Discrete entropy theory for optimal redesigning of salinity monitoring network in San Francisco bay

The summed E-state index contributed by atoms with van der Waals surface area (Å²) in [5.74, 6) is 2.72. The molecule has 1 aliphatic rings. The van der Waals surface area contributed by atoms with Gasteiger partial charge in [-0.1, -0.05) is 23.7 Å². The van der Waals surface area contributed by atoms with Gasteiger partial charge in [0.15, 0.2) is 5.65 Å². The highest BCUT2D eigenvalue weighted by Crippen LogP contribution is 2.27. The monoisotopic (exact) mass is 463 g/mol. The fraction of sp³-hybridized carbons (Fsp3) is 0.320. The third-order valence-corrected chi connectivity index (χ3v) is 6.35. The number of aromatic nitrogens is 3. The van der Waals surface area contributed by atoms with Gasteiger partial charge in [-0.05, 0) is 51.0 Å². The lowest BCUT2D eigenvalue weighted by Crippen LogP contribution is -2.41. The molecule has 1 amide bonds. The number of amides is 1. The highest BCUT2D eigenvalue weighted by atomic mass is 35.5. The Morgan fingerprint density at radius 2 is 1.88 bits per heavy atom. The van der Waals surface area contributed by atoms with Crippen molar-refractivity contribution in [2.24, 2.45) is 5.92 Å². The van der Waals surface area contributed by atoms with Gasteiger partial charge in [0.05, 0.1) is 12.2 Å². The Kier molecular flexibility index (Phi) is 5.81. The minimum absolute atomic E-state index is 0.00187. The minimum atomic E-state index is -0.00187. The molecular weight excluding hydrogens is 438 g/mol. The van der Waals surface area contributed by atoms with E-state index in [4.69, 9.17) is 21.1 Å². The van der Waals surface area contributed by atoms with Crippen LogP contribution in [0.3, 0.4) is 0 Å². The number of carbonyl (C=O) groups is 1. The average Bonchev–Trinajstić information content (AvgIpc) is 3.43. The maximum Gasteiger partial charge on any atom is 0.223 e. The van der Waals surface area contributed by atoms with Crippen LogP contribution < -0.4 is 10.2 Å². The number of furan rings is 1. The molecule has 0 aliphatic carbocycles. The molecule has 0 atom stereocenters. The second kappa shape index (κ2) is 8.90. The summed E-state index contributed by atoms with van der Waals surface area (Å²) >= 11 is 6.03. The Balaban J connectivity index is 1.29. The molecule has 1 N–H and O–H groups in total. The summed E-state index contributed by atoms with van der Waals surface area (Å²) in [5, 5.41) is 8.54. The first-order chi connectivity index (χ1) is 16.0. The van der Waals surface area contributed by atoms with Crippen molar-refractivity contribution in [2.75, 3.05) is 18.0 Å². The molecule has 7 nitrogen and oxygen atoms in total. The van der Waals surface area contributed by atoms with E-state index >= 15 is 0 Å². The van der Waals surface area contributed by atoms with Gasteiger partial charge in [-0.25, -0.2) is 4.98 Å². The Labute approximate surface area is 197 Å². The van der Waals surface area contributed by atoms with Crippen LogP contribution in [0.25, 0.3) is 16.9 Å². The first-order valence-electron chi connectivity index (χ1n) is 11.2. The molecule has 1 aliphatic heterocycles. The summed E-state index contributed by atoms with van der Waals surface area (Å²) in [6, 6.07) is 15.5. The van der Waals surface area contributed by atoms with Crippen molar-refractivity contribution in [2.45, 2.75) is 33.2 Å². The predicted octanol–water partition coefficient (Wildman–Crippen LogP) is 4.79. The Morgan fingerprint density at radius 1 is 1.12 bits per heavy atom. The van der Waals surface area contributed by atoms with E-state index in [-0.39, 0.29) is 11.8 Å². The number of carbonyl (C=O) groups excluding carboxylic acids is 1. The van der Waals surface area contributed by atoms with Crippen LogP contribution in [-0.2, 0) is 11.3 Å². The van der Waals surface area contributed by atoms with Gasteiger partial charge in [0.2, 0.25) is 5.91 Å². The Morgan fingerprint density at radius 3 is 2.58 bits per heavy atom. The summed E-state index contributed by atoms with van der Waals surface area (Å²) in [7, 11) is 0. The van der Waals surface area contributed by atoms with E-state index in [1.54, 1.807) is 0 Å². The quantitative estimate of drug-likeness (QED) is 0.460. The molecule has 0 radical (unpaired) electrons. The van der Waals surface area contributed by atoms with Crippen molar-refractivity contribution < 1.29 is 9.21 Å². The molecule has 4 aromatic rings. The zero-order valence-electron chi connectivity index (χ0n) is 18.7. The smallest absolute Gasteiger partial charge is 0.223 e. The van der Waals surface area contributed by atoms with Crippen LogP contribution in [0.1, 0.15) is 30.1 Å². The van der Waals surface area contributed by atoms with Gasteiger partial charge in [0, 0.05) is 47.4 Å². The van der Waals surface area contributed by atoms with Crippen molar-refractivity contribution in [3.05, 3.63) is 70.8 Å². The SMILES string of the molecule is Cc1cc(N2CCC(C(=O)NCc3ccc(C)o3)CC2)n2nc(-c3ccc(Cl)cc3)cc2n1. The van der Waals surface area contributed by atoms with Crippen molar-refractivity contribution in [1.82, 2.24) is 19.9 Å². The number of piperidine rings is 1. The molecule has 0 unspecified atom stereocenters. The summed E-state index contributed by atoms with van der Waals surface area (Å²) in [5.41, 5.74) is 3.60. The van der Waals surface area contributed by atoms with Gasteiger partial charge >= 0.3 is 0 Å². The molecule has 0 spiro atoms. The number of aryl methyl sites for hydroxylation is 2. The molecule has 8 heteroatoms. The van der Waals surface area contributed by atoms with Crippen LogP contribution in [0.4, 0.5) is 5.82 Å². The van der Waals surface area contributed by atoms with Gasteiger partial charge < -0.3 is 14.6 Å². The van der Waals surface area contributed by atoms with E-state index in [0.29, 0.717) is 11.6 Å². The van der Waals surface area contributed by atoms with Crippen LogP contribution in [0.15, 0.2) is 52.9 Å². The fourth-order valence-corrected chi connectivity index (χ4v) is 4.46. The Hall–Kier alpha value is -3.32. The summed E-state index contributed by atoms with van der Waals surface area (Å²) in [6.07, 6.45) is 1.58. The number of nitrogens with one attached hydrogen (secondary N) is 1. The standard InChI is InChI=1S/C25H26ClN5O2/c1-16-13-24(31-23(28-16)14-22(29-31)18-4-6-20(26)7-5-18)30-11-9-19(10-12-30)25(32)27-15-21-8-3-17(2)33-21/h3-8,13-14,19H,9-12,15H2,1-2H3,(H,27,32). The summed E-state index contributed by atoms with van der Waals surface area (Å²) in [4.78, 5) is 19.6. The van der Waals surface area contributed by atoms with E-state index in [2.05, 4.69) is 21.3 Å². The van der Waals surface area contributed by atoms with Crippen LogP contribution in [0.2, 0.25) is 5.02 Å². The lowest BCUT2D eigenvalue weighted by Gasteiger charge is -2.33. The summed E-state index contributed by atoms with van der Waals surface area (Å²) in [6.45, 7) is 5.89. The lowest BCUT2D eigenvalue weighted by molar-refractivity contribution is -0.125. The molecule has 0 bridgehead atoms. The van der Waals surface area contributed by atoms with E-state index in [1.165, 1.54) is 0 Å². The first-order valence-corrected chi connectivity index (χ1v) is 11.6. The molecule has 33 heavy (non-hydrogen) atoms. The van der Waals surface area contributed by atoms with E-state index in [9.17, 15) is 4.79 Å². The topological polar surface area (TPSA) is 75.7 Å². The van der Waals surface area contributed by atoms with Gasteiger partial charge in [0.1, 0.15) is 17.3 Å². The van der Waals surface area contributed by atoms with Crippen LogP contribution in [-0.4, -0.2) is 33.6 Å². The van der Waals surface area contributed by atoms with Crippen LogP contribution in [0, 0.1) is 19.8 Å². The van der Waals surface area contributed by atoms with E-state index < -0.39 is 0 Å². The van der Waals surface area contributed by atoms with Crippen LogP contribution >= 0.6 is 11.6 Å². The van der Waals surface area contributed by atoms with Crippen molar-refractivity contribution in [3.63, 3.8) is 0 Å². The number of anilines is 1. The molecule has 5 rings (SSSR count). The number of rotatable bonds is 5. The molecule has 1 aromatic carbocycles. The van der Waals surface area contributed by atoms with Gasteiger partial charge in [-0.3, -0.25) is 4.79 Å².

The paper presents an entropy-based method for designing an optimum bay water salinity monitoring network in San Francisco bay (S.F. bay) considering maximum-monitoring-information and minimum-data-lost criteria. Due to cost concerns, it is necessary to design the optimal salinity monitoring network with a minimal number of sampling stations to provide reliable data. The monthly data recorded from January 1995 to December 2014 were obtained over 37 active stations located in S.F. bay and is applied in the research. Transinformation entropy in discrete mode is used to calculate the stations' optimum distance. The discrete approach uses the frequency table to calculate transinformation measures. After calculating these measures, a transinformation–distance (T-D) curve is developed. Then, the optimum distance between salinity monitoring stations is elicited from the curve. The study shows that the S.F. bay salinity monitoring stations provide redundant information and the existing stations can be reduced to 21 with an approximate distance of 7.5 km. The coverage of the proposed monitoring network by using the optimum distance is complete and the system does not generate redundant data. The results of this research indicate that transinformation entropy is a promising method for the design of monitoring networks in bays such as those found in San Francisco bay.